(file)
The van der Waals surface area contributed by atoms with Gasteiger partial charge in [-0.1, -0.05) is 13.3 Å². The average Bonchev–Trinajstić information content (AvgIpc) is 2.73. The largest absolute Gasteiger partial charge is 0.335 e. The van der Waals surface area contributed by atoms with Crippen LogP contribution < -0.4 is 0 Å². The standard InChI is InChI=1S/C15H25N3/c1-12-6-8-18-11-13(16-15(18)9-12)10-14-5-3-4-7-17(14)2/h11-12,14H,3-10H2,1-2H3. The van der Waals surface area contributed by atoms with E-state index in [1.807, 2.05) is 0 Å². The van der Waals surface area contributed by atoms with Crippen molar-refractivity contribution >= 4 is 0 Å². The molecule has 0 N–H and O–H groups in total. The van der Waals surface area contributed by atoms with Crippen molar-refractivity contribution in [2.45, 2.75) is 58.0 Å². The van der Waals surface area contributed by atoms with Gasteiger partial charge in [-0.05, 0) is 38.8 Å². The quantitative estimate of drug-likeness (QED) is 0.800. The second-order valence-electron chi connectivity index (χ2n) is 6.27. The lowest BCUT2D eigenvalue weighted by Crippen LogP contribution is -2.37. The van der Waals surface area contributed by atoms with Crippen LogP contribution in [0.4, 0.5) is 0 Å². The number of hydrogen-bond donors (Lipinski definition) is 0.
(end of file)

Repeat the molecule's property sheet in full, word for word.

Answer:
The van der Waals surface area contributed by atoms with Gasteiger partial charge in [-0.1, -0.05) is 13.3 Å². The average Bonchev–Trinajstić information content (AvgIpc) is 2.73. The largest absolute Gasteiger partial charge is 0.335 e. The van der Waals surface area contributed by atoms with Crippen LogP contribution < -0.4 is 0 Å². The standard InChI is InChI=1S/C15H25N3/c1-12-6-8-18-11-13(16-15(18)9-12)10-14-5-3-4-7-17(14)2/h11-12,14H,3-10H2,1-2H3. The van der Waals surface area contributed by atoms with E-state index in [1.807, 2.05) is 0 Å². The van der Waals surface area contributed by atoms with Crippen molar-refractivity contribution >= 4 is 0 Å². The molecule has 0 N–H and O–H groups in total. The van der Waals surface area contributed by atoms with Crippen molar-refractivity contribution in [2.45, 2.75) is 58.0 Å². The van der Waals surface area contributed by atoms with Gasteiger partial charge in [-0.05, 0) is 38.8 Å². The quantitative estimate of drug-likeness (QED) is 0.800. The second-order valence-electron chi connectivity index (χ2n) is 6.27. The lowest BCUT2D eigenvalue weighted by Crippen LogP contribution is -2.37. The van der Waals surface area contributed by atoms with Crippen LogP contribution in [0.4, 0.5) is 0 Å². The number of hydrogen-bond donors (Lipinski definition) is 0.